WSJ patronizes readers
The new slimmed-down Wall Street Journal prompts some caustic commentary from William Powers in the National Journal:
The debut of the smaller Journal came with a ponderous eight-page "Reader's Guide" full of throat-clearing ("Today's changes . . . are part of a tradition of innovation that began with The Journal's founding in 1889"), self-congratulation ("Embracing Change to Build on a Tradition of Excellence"), pandering ("How the Changing Needs of Readers Drive the New Design of The Journal"), and needlessly complex explanations of other design changes.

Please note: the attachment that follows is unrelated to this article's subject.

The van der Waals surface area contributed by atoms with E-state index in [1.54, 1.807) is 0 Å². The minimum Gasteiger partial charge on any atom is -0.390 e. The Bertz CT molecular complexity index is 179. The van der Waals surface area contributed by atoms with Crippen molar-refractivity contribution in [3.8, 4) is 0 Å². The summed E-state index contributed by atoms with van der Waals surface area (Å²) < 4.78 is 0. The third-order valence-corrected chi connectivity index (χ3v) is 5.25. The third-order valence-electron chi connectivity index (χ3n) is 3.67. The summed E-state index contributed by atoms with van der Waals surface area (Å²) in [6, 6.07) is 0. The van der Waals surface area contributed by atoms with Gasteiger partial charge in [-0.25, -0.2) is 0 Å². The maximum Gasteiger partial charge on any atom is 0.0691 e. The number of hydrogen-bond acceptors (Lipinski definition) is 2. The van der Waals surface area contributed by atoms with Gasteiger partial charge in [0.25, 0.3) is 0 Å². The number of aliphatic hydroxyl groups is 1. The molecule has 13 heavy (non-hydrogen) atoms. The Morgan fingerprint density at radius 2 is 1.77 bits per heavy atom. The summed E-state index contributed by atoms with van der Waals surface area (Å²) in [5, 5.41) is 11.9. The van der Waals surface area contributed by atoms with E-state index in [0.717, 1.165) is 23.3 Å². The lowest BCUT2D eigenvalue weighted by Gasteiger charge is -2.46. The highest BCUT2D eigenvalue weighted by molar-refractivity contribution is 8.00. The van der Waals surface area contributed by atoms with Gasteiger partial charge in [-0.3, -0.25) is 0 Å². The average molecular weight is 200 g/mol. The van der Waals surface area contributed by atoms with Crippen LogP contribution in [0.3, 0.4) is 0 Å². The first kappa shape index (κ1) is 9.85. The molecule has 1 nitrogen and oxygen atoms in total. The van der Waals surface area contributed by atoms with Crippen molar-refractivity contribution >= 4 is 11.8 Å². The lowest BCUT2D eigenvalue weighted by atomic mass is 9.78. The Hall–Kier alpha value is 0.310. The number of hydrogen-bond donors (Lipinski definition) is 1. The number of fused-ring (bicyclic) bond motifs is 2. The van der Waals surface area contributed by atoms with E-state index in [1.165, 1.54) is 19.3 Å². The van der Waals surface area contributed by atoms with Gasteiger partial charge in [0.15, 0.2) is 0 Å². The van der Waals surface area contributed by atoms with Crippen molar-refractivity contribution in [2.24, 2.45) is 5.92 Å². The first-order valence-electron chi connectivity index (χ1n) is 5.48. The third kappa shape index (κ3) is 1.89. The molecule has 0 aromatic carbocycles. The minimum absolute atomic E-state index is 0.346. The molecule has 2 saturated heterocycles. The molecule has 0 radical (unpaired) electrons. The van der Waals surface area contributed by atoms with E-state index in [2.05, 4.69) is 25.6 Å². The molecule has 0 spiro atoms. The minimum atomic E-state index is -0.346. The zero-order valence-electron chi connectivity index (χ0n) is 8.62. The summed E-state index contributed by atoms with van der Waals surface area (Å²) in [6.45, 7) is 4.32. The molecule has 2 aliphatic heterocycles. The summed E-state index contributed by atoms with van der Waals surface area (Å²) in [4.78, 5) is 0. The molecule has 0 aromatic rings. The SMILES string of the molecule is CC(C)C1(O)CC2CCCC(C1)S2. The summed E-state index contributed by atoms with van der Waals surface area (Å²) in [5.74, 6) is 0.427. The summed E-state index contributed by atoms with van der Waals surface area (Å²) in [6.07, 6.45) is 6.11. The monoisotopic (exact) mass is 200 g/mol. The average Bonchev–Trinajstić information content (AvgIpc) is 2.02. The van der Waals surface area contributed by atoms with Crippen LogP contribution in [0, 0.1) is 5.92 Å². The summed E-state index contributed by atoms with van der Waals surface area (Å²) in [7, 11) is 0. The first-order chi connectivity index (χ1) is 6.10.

The lead piece by publisher L. Gordon Crovitz took eight long paragraphs to get to the most obvious issue: "We've reduced the width of the newspaper." He attributed this change, first and foremost, to reader requests, referring only parenthetically to what everyone knows is the crucial factor, newsprint costs.
This is classic top-down mediaspeak, pomposity rooted in insecurity. It's why newspapers are the butt of so many jokes, while relatively lightweight New Media outlets are taken seriously. They seem to speak more plainly and with less guile.
It's still way too soon to write Old Media's obituary, though. Newspapers and broadcast still turn double-digit profit margins, which is why they're consistent targets for private equity.